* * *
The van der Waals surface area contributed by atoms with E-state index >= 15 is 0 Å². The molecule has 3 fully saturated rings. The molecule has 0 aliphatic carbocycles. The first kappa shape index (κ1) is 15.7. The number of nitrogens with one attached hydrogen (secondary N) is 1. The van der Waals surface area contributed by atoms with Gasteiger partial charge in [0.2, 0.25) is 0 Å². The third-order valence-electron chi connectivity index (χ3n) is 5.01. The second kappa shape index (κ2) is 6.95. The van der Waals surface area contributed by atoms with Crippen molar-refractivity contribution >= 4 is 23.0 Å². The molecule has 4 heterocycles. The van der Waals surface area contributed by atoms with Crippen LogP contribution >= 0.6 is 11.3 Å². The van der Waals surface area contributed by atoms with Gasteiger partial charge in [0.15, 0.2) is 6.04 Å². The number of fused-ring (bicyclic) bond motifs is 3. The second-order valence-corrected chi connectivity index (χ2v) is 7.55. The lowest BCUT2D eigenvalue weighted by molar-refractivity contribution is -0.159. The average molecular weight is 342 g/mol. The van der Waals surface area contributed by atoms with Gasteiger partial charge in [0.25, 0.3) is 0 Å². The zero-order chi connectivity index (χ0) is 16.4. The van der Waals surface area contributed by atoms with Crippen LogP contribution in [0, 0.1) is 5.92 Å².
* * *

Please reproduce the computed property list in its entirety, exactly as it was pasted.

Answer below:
The van der Waals surface area contributed by atoms with E-state index >= 15 is 0 Å². The molecule has 3 fully saturated rings. The molecule has 0 aliphatic carbocycles. The first kappa shape index (κ1) is 15.7. The number of nitrogens with one attached hydrogen (secondary N) is 1. The van der Waals surface area contributed by atoms with Gasteiger partial charge in [0.2, 0.25) is 0 Å². The third-order valence-electron chi connectivity index (χ3n) is 5.01. The second kappa shape index (κ2) is 6.95. The van der Waals surface area contributed by atoms with Crippen molar-refractivity contribution >= 4 is 23.0 Å². The molecule has 4 heterocycles. The van der Waals surface area contributed by atoms with Crippen LogP contribution >= 0.6 is 11.3 Å². The van der Waals surface area contributed by atoms with Gasteiger partial charge in [0.15, 0.2) is 6.04 Å². The number of fused-ring (bicyclic) bond motifs is 3. The second-order valence-corrected chi connectivity index (χ2v) is 7.55. The lowest BCUT2D eigenvalue weighted by molar-refractivity contribution is -0.159. The average molecular weight is 342 g/mol. The van der Waals surface area contributed by atoms with Gasteiger partial charge in [0.25, 0.3) is 0 Å². The zero-order chi connectivity index (χ0) is 16.4. The van der Waals surface area contributed by atoms with Crippen LogP contribution in [0, 0.1) is 5.92 Å².